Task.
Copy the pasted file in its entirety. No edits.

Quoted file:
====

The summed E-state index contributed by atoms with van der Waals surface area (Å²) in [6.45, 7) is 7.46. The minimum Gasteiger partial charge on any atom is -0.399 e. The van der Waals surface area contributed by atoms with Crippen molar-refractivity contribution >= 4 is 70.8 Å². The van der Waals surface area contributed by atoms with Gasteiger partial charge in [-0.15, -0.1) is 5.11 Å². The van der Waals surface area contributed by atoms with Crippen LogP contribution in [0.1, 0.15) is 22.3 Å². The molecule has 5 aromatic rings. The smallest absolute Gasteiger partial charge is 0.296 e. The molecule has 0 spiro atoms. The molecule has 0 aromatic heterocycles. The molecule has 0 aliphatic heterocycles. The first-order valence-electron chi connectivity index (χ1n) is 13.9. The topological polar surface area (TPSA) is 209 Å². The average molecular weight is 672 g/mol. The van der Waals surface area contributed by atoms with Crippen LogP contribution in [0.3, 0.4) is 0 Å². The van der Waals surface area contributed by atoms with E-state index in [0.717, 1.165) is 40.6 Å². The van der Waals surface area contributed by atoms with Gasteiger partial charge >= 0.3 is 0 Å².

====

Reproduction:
The summed E-state index contributed by atoms with van der Waals surface area (Å²) in [6.45, 7) is 7.46. The minimum Gasteiger partial charge on any atom is -0.399 e. The van der Waals surface area contributed by atoms with Crippen molar-refractivity contribution >= 4 is 70.8 Å². The van der Waals surface area contributed by atoms with Gasteiger partial charge in [-0.15, -0.1) is 5.11 Å². The van der Waals surface area contributed by atoms with Crippen LogP contribution in [0.1, 0.15) is 22.3 Å². The molecule has 5 aromatic rings. The smallest absolute Gasteiger partial charge is 0.296 e. The molecule has 0 spiro atoms. The molecule has 0 aromatic heterocycles. The molecule has 0 aliphatic heterocycles. The first-order valence-electron chi connectivity index (χ1n) is 13.9. The topological polar surface area (TPSA) is 209 Å². The average molecular weight is 672 g/mol. The van der Waals surface area contributed by atoms with Crippen LogP contribution in [0.3, 0.4) is 0 Å². The van der Waals surface area contributed by atoms with E-state index in [0.717, 1.165) is 40.6 Å². The van der Waals surface area contributed by atoms with Gasteiger partial charge >= 0.3 is 0 Å².